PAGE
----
Clouds and sun

Cox: Cucina Paradiso offers peak flavor experience

  • The Antipasti Della Casa Per Due is served at Cucina Paradiso in Petaluma on Wednesday, July 30, 2014. (Conner Jay/The Press Democrat)

It’s been five and a half years since Cucina Paradiso moved from the Golden Eagle Shopping Center in Petaluma to the town’s main drag, Petaluma Boulevard North.

In its new and larger quarters, it acquired a license for a full bar. Owners Dennis and Malena Hernandez tastefully refurbished the room and decorated the walls with paintings of the Italian countryside. Many of the staff came with them, including real Italian waiters and cooks in tall toques — and, most importantly, so did their loyal customers.

Longtime customers are greeted with hugs, “buona seras” and typical Italian demonstrations of warmth and welcome. On a recent night, the place was just about filled by 6 p.m. and the restaurant was abuzz with good energy.

Cucina Paradiso


But good vibes alone aren’t the reason the room is packed. It’s the food. Dennis Hernandez learned Italian cooking from Chef Vincenzo Cucco at Bacco in San Francisco, and he in turn was trained at the famous Istituto Alberghiero Di Stato in Cefalú, Italy. As you may know, dining in Italy can be a peak culinary experience, so that commitment to perfection has been handed down to Cucina Paradiso.

The restaurant has invested heavily in Italian wines. The extensive wine list includes local bottles, but its charm is in the Italian wines, arranged by region — Piemonte, Toscana, Veneto, Sicilia, Campania and Umbria — and augmented with a section called Private Reserve of well-aged and ultra-premium bottles. But you don’t have to spend lavishly; a glass of pure and lovely Masi Campofiore from the Veneto is $10 and, if sipped thoughtfully, will last the whole meal through.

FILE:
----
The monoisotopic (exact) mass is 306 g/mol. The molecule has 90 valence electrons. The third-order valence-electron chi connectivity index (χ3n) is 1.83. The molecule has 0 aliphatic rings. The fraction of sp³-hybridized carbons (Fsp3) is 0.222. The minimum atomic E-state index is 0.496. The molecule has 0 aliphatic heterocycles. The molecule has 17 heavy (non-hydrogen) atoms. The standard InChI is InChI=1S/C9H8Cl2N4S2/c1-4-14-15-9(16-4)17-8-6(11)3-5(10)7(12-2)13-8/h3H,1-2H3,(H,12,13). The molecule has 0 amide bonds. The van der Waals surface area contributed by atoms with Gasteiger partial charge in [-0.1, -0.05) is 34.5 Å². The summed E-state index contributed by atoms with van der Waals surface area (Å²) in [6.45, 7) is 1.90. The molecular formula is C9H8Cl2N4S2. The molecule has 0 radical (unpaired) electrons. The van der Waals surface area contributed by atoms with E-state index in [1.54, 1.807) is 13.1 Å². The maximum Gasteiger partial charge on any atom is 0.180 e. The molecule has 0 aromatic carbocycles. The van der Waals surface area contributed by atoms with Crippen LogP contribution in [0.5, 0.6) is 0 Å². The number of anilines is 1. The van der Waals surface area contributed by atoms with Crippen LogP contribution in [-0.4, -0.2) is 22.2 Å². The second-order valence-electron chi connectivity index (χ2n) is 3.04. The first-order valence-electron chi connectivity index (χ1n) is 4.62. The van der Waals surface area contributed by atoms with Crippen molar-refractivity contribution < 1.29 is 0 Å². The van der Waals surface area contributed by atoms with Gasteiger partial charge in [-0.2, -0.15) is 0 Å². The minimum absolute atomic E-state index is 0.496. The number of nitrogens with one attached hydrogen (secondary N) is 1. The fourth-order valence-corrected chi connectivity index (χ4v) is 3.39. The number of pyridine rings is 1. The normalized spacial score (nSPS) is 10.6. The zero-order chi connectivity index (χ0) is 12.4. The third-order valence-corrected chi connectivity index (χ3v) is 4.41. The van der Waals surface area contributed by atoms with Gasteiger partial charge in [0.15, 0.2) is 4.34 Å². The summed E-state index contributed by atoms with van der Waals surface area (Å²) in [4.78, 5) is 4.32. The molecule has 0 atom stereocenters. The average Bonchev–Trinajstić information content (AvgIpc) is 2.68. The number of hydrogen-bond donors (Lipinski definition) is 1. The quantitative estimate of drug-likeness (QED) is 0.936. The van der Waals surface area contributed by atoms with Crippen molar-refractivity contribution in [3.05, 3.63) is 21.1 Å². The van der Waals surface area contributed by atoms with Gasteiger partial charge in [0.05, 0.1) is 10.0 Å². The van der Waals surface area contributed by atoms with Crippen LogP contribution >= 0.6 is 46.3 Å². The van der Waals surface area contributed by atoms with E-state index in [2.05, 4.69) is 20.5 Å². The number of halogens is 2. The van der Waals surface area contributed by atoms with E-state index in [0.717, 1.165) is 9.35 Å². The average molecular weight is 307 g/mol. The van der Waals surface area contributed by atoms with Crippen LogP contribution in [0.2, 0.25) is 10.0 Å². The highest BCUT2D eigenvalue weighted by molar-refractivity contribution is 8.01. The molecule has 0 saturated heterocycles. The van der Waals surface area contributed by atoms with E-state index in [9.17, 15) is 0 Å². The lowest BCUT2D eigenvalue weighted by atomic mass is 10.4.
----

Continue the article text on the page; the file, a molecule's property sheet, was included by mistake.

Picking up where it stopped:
As if yummy food and exotic wines weren’t enough to draw crowds, add reasonable prices. No wonder so many customers turn into regulars.

Yummy is the operative word for an antipasto called Polenta Gratinata ($7.50 ★★★), soft and creamy polenta infused with a variety of savory-salty Italian cow and sheep milk cheeses and studded with sliced button mushrooms. Another antipasto is one of the best bargains in the county: Cioppino alle Cozze e Vongole ($9.95 ★★★). A bowl of eminently slurp-able tomato broth contains six fat, fresh mussels and an equal number of cherrystone clams.

Insalata Paradiso ($10.95 ★★★ ½) was as lovely to look at as it was to eat. A bunch of spring-mix greens formed the center of a rosette decorated with Point Reyes blue cheese crumbles, red onion bits and roasted almonds. Belgian endive leaves rayed outward, interspersed with thin slices from a perfectly ripe peach. The dressing is a restrained touch of balsamic vinaigrette. Like all the vegetables here, everything is organic.

The soup of the night was Cream of Tomato ($6.95 ★★★ ½) that tasted of high summer tomatoes fresh off the vine, enhanced by a spoonful of Dungeness crab meat and a bit of basil leaf.

Among the 11 primi piatti, or pasta dishes, our table chose the house-made Tagliatelle con Tartufo Nero ($21.95 ★★★), a reasonable price considering the pasta noodles were loaded with black truffle shavings, making the dish redolent of the forest floor deep in a northern woods. It was dressed in a simple butter sauce to avoid interfering with the earthy aroma of the truffles.

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